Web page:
•  No, the discussion was about whether the debt was (0+ / 0-)

              excessive or even meaningful. You seem to be concerned about bond vigilantes. I suggested the assets of the country were so far in excess of debt as to not be meaningful even in neoclassical terms. You rejected this and argued that Treasury securities are "unsecured." You rejected my argument that the full faith and credit of the USA and the specific language of the US Constitution secured treasury notes. Apparently, you believe that a legal pledge of property is the only means of securing a loan. I find it interesting that you have more reliance on statutory than constitutional arrangements. In both cases it is the majesty of the law and the power of the state being invoked, but you accept the lesser and reject the greater power. Curious.

              •  Google it. (0+ / 0-)

                Treasury notes are BY DEFINITION unsecured. BY DEFINITION a secured note is collateralized. ALL countries issue UNSECURED bonds that effectively rely on the "full faith and credit" of the country that issued them. The US is not unique.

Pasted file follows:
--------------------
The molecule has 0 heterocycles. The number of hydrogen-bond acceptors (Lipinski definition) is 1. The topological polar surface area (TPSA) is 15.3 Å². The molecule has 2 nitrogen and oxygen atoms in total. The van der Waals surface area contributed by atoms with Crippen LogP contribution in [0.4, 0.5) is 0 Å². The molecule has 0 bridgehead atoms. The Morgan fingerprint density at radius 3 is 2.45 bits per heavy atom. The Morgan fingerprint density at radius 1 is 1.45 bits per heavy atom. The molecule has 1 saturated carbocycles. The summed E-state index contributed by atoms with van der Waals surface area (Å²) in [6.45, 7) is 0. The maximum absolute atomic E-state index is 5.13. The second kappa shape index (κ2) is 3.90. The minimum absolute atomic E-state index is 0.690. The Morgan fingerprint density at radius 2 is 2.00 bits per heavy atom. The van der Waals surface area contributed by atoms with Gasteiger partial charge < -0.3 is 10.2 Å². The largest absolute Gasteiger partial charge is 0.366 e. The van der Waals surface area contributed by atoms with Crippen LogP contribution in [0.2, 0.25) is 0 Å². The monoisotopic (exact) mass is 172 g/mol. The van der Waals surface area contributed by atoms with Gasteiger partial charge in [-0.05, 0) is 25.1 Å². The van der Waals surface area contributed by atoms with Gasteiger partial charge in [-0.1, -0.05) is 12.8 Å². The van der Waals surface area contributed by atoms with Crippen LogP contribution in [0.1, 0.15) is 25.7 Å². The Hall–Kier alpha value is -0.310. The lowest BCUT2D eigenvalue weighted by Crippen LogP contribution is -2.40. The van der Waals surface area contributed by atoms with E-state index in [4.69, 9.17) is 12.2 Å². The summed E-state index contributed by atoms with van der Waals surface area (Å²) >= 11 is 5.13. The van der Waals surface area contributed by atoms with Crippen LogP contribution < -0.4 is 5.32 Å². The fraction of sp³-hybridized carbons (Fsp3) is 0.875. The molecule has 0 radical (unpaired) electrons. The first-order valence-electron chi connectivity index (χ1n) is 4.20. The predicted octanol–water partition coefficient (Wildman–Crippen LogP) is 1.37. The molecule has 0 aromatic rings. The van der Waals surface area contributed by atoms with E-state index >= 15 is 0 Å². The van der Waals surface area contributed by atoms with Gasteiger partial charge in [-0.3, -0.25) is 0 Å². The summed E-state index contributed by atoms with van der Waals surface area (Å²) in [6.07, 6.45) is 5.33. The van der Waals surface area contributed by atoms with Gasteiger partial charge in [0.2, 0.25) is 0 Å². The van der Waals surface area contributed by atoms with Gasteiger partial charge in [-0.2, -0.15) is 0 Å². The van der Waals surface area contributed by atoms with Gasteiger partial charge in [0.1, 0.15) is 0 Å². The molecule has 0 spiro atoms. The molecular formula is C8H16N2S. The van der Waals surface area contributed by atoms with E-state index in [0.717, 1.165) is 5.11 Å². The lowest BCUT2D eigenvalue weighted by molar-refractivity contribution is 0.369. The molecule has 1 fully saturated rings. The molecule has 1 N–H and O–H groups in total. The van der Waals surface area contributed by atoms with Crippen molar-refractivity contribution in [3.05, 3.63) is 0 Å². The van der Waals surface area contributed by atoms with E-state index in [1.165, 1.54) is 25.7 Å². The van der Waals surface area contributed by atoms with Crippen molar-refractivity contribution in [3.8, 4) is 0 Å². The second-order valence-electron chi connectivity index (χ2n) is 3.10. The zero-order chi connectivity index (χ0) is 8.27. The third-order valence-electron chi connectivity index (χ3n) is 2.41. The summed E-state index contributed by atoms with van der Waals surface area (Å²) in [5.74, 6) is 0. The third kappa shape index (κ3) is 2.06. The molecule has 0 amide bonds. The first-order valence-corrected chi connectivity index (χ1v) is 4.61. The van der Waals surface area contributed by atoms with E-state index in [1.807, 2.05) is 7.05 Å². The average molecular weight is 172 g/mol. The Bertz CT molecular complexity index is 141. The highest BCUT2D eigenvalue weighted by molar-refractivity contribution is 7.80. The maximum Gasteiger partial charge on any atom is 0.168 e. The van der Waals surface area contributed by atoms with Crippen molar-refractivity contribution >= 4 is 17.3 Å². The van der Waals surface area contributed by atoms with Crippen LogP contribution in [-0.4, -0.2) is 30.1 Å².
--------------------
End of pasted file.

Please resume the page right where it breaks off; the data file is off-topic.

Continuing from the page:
•  So, as I said. You prefer to place you reliance on (0+ / 0-)

                  statute and trust that it secures your debt, because if you do not take physical possession that's all you have to rely upon. My point is that is low order debt. Horizontal debt among agents in the private sector, that relies upon the public sector for enforcement. However, this is all extraneous to the original proposition.

                  What is too much debt and why? What are your arguments in support of your position? The contrary argument has been expounded in this comment string and in the original diary. I read that you reject the arguments in MMT, but you offer nothing cogent in rebuttal. You said you were an interested amateur student of economics. Let's see that and not CW or talking points, because I'm not really sure what it is your are arguing except that perhaps everything MMT is fantasy? If you believe that, fine. Why don't you take one MMT concept, spell it out, and disprove it with either a mathematical or logical verbal analysis. Find a good one, though, something that will make it all unravel, because all of the objections that I have raised have been answered to my satisfaction.